The recent 50th Anniversary Gala of the Film Society of Lincoln Center, now renamed Film at Lincoln Center, was a memorable event. Many film notables spoke of how having their films shown in the New York Film Festival and the many film programs at Lincoln Center significantly helped their careers in film.
Many arrived through a burst of flashbulbs.
The program was opened by Jake Gyllenhaal (“Nightcrawler”). He spoke of how a great film can make empathy so that people can better recognize each other back across borders.
Paul Dano (“There Will Be Blood”) appeared with his partner Zoe Kazan (“The Big Sick”) with whom he collaborated on the screenplay for “Wildlife” which he directed. Being the daughter of screenwriters, Kazan developed an interest in film earlier than Dano. Growing up in the suburbs, Dano spoke of being exposed to live performance arts. He acted on stage. When he started acting in films, he saw the “potential of cinema”. At Lincoln Center, he said films like those of Louis Malle “blew my mind”.
Pedro Almodovar said that his early Spanish film “What Have I Done to Deserve This?” was turned down by the Cannes Film Festival but was selected for the New Directors/New Films series at Lincoln Center in 1985. Almodovar joked that a critic’s description of the film as “often tasteless, never dull” was an appropriate description of his career work.
Documentary filmmaker Michael Moore (“Fahreneit 9/11”) said that in this turbulent political time, the difference between fact and truth is crucial. He added that for the artist, the truth is now more important than ever and it is “necessary to have non-fiction films.”
Moore spoke of how important for him it was for his first documentary “Roger & Me” (1989), completed after maxing out his credit cards, to be shown at the New York Film Festival.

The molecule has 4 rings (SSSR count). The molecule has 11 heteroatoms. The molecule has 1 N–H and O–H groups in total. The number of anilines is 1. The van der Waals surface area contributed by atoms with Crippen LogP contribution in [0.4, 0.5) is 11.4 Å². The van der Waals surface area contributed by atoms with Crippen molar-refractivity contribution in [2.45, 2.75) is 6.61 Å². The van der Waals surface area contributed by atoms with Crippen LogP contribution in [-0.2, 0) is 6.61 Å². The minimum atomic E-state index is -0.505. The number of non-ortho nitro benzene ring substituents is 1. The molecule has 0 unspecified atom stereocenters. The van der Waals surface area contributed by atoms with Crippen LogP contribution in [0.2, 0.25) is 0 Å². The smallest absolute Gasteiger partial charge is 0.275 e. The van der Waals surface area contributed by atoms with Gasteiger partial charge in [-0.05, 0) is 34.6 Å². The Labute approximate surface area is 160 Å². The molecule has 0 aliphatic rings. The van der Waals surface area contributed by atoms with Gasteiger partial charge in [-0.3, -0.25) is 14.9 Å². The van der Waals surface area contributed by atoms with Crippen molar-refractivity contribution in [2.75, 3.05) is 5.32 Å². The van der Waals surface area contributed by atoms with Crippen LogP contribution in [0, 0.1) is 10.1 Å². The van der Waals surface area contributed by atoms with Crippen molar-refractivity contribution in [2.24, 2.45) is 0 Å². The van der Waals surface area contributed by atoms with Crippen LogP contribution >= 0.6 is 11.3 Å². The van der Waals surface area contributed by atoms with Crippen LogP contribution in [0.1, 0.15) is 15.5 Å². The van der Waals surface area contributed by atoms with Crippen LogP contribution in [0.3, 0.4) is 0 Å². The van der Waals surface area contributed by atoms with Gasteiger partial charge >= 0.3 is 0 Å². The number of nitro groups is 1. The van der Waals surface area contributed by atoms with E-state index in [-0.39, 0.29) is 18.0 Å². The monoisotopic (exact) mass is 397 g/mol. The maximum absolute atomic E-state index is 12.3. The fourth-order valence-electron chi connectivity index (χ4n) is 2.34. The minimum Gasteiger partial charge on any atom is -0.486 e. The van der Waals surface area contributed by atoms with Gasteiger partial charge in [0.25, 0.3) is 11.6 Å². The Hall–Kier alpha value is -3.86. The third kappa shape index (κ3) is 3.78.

John Waters joked humorously in the style of his films about the response to showings of his often outrageous work.
Darren Aronovsky (“Black Swan”) spoke of the importance of the Film Society bringing the art of cinema to New York City and having an organization where people “don’t give a shit” about commercial consideration.
Tilda Swinton whose first film shown at Lincoln Center was “The Last of England” in 1987 called Film at Lincoln Center an “invaluable asset” for “essential reasons” to the cultural life of New York.
Dee Rees, whose “Pariah” (2011) was shown at New Directors/New Films and her “Mudbound” (2017) screened at the New York Film Festival, compared the open atmosphere of Lincoln Center with theaters in African American areas where bag checks are selectively enforced. She praised the “storytelling visions” of films shown at Lincoln Center with “powerful multiple perspectives”.
The program closed with Martin Scorsese who reminisced that as a student he didn’t have the money to afford attending the first New York Film Festival in 1963. Scorsese said that when his “Mean Streets” was shown at the 1973 New York Film Festival, a “defining moment” of his career “came that day”.
Scorsese joked that when his mother was asked what she thought of the profanity-laden “Mean Streets”, she replied “We never use that word in the house … where did he get that?”
Scorsese ended by saying Film at Lincoln Center has provided a ‘sanctuary, a temple of cinema…no competition, no awards”.